Congress

NDAA future uncertain amid amendment disputes

From left, Sens. John Barrasso, R-Wyo., John Thune, R-S.D., James Inhofe, R-Okla., Todd Young, R-Ind., Roy Blunt, R-Mo., and Senate Majority Leader Mitch McConnell, R-Ky., conduct a news conference in the Capitol on Tuesday after the Senate policy lunches. (Tom Williams/CQ Roll Call)

The Senate is barreling toward a procedural vote Wednesday on the fiscal 2020 defense authorization bill, but the typically bipartisan measure could become the victim of a filibuster amid a battle over amendments.

Democrats could block cloture on the bill if they don’t receive assurances from Senate Republicans of a vote on an amendment that would stop President Donald Trump from launching a war against Iran without congressional approval.

On Tuesday in the Oval Office, Trump said he had no exit strategy in the event the United States went to war with Iran. 

“You’re not going to need an exit strategy. I don’t do exit strategies,” he replied to a question about such a plan in the event of hostilities.

Senate Minority Whip Richard J. Durbin of Illinois argued there is “strong feeling that this is a historic moment, constitutionally, a historic moment for us to speak out on a war in Iran that this president could stumble into tomorrow.”

Senate Majority Leader Mitch McConnell said he “isn’t opposed” to debating that amendment, but that he would vote against it. The Kentucky Republican said he is working to try to bring the Iran amendment — and the bill itself — to a final vote this week.

“We’re very heartened by what Leader McConnell said,” Senate Minority Leader Charles E. Schumer said Tuesday. “We want to negotiate. I believe we can work all of this out.”

Having a vote on the amendment — which is sponsored by Democrats Tom Udall of New Mexico, Jeff Merkley of Oregon, Tim Kaine of Virginia and Christopher S. Murphy of Connecticut, along with Republicans Rand Paul of Kentucky and Mike Lee of Utah — may not be up to McConnell, as any one senator could object to a vote on the amendment.

“It takes one person to stop the train,” Durbin said. “But if the leader ... wants to get it done, he can get it done.”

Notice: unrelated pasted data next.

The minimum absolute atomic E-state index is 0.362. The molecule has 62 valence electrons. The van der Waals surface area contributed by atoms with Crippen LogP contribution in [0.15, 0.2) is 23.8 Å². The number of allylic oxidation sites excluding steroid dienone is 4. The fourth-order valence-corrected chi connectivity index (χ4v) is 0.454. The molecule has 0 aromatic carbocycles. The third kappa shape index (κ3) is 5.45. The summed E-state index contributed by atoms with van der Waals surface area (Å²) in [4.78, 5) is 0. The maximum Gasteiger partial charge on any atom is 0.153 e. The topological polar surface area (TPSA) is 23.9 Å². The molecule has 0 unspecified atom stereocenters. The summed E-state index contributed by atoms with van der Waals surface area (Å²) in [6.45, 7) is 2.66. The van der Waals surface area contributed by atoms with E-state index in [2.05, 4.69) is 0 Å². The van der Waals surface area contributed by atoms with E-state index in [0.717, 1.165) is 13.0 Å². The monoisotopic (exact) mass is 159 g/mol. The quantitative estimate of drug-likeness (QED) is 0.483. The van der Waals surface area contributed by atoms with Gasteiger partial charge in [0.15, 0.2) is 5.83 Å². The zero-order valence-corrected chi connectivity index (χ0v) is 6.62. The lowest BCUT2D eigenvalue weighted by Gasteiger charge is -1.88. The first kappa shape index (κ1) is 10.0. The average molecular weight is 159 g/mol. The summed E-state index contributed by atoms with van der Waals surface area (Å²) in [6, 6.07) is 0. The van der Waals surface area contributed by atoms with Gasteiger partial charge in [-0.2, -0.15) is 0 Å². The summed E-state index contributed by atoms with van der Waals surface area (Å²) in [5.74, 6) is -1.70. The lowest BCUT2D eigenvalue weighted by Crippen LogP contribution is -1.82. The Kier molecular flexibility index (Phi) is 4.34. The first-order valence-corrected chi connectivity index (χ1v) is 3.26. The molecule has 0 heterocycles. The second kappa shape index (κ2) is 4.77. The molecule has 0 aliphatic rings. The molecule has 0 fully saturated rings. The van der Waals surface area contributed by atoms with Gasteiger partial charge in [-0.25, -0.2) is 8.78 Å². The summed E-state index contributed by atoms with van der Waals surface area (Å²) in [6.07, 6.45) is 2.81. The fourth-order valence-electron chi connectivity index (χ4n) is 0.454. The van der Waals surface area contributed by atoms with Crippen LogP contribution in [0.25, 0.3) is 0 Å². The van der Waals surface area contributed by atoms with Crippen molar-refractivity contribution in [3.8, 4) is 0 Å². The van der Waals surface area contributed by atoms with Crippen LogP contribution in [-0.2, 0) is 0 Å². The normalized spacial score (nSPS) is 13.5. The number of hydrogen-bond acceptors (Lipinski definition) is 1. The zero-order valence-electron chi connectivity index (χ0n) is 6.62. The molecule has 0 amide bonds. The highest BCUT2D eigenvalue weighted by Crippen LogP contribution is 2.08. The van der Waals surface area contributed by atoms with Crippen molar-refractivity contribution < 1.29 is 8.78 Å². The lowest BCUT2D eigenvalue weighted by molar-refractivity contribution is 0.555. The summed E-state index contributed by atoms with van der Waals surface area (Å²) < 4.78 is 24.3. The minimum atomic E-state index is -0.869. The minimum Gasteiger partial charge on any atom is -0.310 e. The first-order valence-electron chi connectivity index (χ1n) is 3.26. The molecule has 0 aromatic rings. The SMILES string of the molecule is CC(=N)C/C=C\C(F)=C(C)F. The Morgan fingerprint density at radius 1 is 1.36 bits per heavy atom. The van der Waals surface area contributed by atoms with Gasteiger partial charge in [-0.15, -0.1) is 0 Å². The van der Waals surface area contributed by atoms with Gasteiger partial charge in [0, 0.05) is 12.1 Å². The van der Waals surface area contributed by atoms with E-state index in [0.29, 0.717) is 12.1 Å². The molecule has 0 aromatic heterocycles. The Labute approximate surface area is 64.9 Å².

McConnell may have issues within his own caucus. Paul has already threatened to block amendments unless he receives a floor vote on two of his own, including one that would sunset the 2001 Authorization for Use of Military Force.

The House is expected to include language similar to the Senate’s Iran amendment in its defense authorization bill when it debates the measure next month, making the issue an item for conference talks on the legislation.

Meanwhile, presidential politics is throwing a wrench in the negotiations over amendments, with Schumer urging votes on Friday to allow the Democratic senators running for president to participate in debates Wednesday and Thursday and still vote on the Iran amendment and the must-pass defense measure.

“The debate is happening,” Schumer said. “I think we can do both.”

McConnell made it clear Tuesday that Democrats are going to have to filibuster the bill if they do not want final votes this week.

“Postpone legislation on our national defense to accommodate the presidential race? In the middle of this ongoing crisis overseas? Come on. Come on,” McConnell said on the floor Tuesday morning.

McConnell described his own reaction to Schumer’s request as “incredulous.”

“I’m sorry our Democratic friends feel compelled to skip out so they can compete for the favor of ‘the resistance,’” McConnell said. “The rest of us, the Republican majority — we’re going to be right here, we’re going to be right here working and voting to make America stronger and safer.”

Later in the day, he said he was “encouraged” that Schumer wants to pass the NDAA this week but said he was perplexed by Schumer’s desire for Friday votes.

Senate Armed Services Chairman James M. Inhofe said he would be “a little less charitable” to the Democrats, whom the Oklahoma Republican says are putting politics before national security.

“It’s morally wrong. It’s the most important bill of the year, and you don’t do it,” Inhofe said. “And the whole reason for delaying this thing is purely political, because these guys are running for president and they want to be on TV instead of up here doing their job.”

Delaying the vote, Iowa Republican Sen. Joni Ernst argued, would send the wrong message to U.S. adversaries.

“Iran is a threat,” Ernst said. “They are watching, make no mistake about it. We cannot play games with the National Defense Authorization Act.”

McConnell filled the amendment tree to restrict the offering of amendments to the defense bill Monday evening and also moved to limit debate on the substitute amendment from Inhofe that is now the base text.

Cameron Peters and John T. Bennett contributed to this report.

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